Quickstart Installation on AWS EKS


  1. git installed

  2. helm v3 installed

  3. envsubst installed (a dependency of our helm charts)

  4. eksctl installed or an already running Kubernetes cluster.


1. Install Kubernetes

NOTE: if you already have a Kubernetes cluster up and running, move to step 2. Just verify you can connect to the cluster with a command like kubectl get nodes

For this deployment, we'll use EKS to automatically provision a Kubernetes cluster for us. The eksctl will use our preconfigured AWS credentials to create master nodes and worker nodes to our specifications, and will leave us off with kubectl setup to manipulate the cluster.

The regions, node type/size, etc can all be tuned to your use case, the values given are simply examples.

eksctl create cluster \
--name production \
--version 1.17 \
--nodegroup-name workers \
--node-type m4.2xlarge \
--nodes=2 \
--node-ami auto \
--region us-east-1 \
--zones us-east-1a,us-east-1b \
--profile default
[] using region us-east-1
[] subnets for us-east-1a - public: private:
[] subnets for us-east-1b - public: private:
[] nodegroup "workers" will use "ami-0d373fa5015bc43be" [AmazonLinux2/1.15]
[] using Kubernetes version 1.15
[] creating EKS cluster "production" in "us-east-1" region
[] will create 2 separate CloudFormation stacks for cluster itself and the initial nodegroup
[] if you encounter any issues, check CloudFormation console or try 'eksctl utils describe-stacks --region=us-east-1 --name=production'
[] CloudWatch logging will not be enabled for cluster "production" in "us-east-1"
[] you can enable it with 'eksctl utils update-cluster-logging --region=us-east-1 --name=production'
[] 2 sequential tasks: { create cluster control plane "production", create nodegroup "workers" }
[] building cluster stack "eksctl-production-cluster"
[] deploying stack "eksctl-production-cluster"
[] building nodegroup stack "eksctl-production-nodegroup-workers"
[] --nodes-min=2 was set automatically for nodegroup workers
[] --nodes-max=2 was set automatically for nodegroup workers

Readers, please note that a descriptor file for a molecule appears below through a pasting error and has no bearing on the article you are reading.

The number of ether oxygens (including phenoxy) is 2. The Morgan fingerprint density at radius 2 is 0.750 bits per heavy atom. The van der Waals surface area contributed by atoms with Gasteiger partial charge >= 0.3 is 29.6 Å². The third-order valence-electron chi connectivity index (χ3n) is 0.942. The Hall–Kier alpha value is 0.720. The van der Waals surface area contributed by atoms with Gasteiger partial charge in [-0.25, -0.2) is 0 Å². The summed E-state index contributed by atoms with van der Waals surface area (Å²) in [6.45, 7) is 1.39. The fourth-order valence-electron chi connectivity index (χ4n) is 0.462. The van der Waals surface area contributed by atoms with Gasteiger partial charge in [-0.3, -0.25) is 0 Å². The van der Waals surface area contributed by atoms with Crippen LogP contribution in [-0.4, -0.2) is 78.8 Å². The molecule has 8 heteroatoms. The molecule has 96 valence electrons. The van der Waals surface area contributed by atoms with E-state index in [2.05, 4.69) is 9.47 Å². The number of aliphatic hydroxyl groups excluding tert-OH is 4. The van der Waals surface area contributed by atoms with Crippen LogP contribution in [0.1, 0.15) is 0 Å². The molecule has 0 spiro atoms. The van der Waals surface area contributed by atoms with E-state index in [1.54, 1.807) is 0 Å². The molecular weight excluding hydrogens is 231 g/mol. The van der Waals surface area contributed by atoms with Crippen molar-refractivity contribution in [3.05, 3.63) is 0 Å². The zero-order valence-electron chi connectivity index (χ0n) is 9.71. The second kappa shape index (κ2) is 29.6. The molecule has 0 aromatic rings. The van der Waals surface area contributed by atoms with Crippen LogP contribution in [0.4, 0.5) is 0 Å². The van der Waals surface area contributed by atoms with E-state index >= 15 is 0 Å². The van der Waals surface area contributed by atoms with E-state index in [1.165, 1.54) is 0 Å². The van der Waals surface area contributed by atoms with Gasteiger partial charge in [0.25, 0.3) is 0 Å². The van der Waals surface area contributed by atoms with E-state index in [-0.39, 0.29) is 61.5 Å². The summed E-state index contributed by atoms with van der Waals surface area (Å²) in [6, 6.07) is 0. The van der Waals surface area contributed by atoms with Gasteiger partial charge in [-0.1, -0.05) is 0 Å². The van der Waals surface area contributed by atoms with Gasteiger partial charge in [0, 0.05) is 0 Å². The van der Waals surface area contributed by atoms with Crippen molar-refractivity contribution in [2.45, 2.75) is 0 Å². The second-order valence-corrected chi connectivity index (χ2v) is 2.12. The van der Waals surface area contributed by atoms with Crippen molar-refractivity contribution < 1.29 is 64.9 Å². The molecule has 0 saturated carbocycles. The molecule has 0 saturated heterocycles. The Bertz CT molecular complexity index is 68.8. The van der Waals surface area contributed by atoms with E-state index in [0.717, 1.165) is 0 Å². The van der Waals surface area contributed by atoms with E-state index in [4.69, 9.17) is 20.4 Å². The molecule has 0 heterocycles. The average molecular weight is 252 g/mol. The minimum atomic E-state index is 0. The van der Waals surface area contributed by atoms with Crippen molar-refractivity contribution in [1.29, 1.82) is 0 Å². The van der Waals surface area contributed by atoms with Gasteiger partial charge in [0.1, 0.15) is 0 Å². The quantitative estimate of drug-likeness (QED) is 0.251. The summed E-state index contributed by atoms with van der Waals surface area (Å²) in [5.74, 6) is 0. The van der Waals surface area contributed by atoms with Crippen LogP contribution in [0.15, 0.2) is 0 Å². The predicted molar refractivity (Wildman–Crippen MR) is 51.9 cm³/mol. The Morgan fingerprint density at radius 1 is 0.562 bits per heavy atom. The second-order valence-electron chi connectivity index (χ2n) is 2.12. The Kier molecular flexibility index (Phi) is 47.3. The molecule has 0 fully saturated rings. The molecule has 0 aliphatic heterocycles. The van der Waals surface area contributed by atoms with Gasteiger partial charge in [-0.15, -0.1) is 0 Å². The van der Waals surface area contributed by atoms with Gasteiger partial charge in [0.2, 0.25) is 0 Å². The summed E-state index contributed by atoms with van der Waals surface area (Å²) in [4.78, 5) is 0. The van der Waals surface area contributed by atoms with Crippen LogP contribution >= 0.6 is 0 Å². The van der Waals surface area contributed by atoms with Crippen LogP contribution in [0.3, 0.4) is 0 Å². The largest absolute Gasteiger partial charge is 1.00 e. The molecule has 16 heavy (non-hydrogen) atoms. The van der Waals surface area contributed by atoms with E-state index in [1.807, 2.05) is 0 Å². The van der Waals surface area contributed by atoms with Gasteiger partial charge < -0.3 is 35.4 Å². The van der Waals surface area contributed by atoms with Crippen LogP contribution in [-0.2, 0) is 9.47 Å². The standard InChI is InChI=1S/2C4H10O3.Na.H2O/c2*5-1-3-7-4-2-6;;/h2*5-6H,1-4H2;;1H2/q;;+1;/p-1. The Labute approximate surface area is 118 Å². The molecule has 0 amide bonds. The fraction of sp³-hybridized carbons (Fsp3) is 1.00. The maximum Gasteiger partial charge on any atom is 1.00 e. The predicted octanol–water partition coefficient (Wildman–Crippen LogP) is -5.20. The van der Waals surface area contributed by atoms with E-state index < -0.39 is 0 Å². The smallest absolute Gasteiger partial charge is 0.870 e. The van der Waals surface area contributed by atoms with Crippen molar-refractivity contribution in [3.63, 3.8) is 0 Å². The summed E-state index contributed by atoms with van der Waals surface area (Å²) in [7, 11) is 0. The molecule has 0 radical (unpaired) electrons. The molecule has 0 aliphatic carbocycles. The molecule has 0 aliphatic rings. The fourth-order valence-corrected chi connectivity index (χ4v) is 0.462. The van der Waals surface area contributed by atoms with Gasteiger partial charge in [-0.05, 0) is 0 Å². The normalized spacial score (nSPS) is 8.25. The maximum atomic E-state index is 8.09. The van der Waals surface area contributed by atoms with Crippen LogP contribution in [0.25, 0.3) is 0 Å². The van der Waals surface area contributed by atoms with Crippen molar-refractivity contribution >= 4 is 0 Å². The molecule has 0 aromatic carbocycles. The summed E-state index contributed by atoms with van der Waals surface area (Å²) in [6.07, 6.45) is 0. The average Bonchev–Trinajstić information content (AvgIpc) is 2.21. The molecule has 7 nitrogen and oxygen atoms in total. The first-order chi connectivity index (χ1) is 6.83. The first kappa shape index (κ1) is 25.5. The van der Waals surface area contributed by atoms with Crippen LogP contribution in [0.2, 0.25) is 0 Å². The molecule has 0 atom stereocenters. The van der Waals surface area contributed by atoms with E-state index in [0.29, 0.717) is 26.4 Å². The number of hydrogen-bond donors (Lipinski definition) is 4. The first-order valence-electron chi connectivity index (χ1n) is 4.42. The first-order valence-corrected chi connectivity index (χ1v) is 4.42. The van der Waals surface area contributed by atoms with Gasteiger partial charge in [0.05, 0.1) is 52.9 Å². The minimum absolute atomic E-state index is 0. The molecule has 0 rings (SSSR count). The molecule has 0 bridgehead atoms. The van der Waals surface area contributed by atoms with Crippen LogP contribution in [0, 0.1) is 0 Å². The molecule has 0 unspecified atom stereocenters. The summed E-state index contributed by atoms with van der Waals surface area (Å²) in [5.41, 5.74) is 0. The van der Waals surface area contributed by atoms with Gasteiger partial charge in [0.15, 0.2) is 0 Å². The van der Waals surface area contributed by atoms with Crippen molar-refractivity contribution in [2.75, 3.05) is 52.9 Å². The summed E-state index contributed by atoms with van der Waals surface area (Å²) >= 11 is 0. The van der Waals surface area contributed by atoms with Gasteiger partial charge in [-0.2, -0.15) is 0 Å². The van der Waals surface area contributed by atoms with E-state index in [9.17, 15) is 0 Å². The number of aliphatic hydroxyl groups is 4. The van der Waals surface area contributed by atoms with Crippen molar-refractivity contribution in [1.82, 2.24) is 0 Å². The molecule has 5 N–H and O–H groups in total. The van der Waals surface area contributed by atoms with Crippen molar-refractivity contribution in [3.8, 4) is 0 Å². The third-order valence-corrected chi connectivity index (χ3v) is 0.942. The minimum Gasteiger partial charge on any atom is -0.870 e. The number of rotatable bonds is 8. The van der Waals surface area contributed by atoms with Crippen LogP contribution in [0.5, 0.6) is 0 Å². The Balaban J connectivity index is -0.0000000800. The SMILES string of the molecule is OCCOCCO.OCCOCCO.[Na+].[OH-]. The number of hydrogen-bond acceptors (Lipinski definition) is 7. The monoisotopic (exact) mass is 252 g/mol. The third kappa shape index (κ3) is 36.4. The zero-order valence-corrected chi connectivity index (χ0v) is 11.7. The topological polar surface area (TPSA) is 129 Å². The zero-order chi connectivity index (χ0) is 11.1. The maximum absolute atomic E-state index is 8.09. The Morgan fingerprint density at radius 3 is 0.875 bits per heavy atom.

[] deploying stack "eksctl-production-nodegroup-workers"
[] all EKS cluster resource for "production" had been created
[] saved kubeconfig as "/home/user/.kube/config"
[] adding role "arn:aws:iam::828920212949:role/eksctl-production-nodegroup-worke-NodeInstanceRole-EJWJY28O2JJ" to auth ConfigMap
[] nodegroup "workers" has 0 node(s)
[] waiting for at least 2 node(s) to become ready in "workers"
[] nodegroup "workers" has 2 node(s)
[] node "ip-192-168-29-248.ec2.internal" is ready
[] node "ip-192-168-36-13.ec2.internal" is ready
[] kubectl command should work with "/home/user/.kube/config", try 'kubectl get nodes'
[] EKS cluster "production" in "us-east-1" region is ready

Cluster provisioning usually takes between 10 and 15 minutes. When your cluster is ready, test that your kubectl configuration is correct.

eksctl get cluster --region us-east-1 --profile default
eksctl get nodegroup --region us-east-1 --profile default --cluster production

2. Clone the Grey Matter Helm Charts Repo

Though Helm is not the only way to install Grey Matter into Kubernetes, it does make some things very easy and reduces a large number of individual configurations to a few charts. For this step, we'll clone the public git repository that holds Grey Matter and cd into the resulting directory.

NOTE: this tutorial is using a release candidate, so only a specific branch is being pulled. The entire repository can be cloned if desired.

git clone --single-branch --branch release-2.2 https://github.com/greymatter-io/helm-charts.git && cd ./helm-charts
Cloning into 'helm-charts'...
remote: Enumerating objects: 337, done.
remote: Counting objects: 100% (337/337), done.
remote: Compressing objects: 100% (210/210), done.
remote: Total 4959 (delta 225), reused 143 (delta 126), pack-reused 4622
Receiving objects: 100% (4959/4959), 1.09 MiB | 2.50 MiB/s, done.
Resolving deltas: 100% (3637/3637), done.

3. Setup Credentials

The helm-charts repository contains some convenience scripts to make setup easier. For the first step, we need to create a credentials.yaml file that holds some secret information like usernames and passwords. Simply enter make credentials and follow the prompts.

The email and password you are prompted for should match your credentials to access the Decipher Nexus at https://nexus.greymatter.io/.

make credentials
decipher email:
Do you wish to configure S3 credentials for gm-data backing [yn] n
Setting S3 to false
"decipher" has been added to your repositories

Note that if your credentials are not valid, you will see the following response: